What Is Franchising
Franchising is not a business itself, but a way of doing business.
It is essentially a marketing concept – an innovative method of distributing goods and services. It is also an extremely successful and rapidly growing aspect of Australia’s small business sector.
Franchising is a business relationship in which the franchisor (the owner of the business providing the product or service) assigns to independent people (the franchisees) the right to market and distribute the franchisor’s goods or service, and to use the business name for a fixed period of time.
The International Franchise Association defines franchising as a “continuing relationship in which the franchisor provides a licensed privilege to do business, plus assistance in organising training, merchandising and management in return for a consideration from the franchisee”.
Franchising provides the franchisee with the tools of big business provided by the franchisor
Standardisation, consistency and uniformity across all aspects are hallmarks of the business format franchise.
Business format franchising is today the fastest-growing segment of franchising and has spread to virtually every sector of the economy in Australia. It has significantly more franchise systems, more outlets, more employees and more opportunities than product and tradename franchises.
Business format franchising requires a unique relationship between the franchisor (the owner of the system) and the franchisee (the owner of the individual outlet), which is commonly referred to as a “commercial marriage”.
This ongoing business relationship includes the product, service and trademark, as well as the entire business concept itself from marketing strategy and plan, operational standards, systems and formats, to training, quality control and ongoing assistance, guidance and supervision.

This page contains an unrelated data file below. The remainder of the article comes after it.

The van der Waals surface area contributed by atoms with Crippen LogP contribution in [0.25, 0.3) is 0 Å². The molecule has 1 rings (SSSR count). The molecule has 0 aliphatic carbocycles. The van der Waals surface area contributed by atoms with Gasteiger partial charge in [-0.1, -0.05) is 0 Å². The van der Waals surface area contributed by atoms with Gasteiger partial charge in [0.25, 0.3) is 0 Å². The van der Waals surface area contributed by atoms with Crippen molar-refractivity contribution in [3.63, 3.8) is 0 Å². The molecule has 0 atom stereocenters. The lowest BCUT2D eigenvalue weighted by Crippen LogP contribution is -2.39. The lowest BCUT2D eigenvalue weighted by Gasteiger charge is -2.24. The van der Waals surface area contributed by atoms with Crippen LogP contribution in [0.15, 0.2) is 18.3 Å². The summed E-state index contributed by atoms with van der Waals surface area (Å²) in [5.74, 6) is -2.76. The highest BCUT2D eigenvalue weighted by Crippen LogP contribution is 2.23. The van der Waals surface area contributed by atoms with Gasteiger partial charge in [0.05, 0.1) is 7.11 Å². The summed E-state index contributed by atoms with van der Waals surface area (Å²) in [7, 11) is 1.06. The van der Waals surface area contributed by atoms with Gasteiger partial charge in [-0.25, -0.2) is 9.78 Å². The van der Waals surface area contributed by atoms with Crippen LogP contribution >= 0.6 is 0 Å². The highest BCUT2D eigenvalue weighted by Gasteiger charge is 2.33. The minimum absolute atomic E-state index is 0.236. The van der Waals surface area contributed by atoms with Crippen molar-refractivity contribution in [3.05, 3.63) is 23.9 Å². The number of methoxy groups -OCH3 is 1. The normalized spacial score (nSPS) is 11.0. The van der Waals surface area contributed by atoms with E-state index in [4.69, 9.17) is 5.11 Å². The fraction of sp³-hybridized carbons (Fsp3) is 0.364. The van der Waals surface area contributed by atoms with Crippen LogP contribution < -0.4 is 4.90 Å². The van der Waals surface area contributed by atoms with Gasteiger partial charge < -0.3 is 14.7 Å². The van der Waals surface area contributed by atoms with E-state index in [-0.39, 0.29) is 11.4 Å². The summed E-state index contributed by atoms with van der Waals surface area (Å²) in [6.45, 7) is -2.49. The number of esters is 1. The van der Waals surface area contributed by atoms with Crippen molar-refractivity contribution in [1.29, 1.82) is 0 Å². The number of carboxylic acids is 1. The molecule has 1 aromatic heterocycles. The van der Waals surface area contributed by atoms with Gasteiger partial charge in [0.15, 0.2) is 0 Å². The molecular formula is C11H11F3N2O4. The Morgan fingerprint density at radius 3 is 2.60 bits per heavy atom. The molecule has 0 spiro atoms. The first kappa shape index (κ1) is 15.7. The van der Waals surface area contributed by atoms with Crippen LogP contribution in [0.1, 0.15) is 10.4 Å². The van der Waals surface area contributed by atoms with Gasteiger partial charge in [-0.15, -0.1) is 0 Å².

It is also a Win-Win relationship where the franchisor is able to expand its market presence without eroding its own capital, and the franchisee gains through access to established business systems, at lower risk, for their own commercial advantage.
The “commercial marriage” between franchisor and franchisee is ultimately a legal relationship, with the full obligations and responsibilities of both parties outlined in a highly detailed franchise agreement.
This commercial contract varies in length and conditions from one system to the next, such that it would be almost impossible for any two franchise systems to have identical agreements.
By nature of the relationship, the franchise agreement will be imbalanced in favour of the franchisor, as the franchisor must at all times remain in control over certain standards critical to the ongoing success of the business format.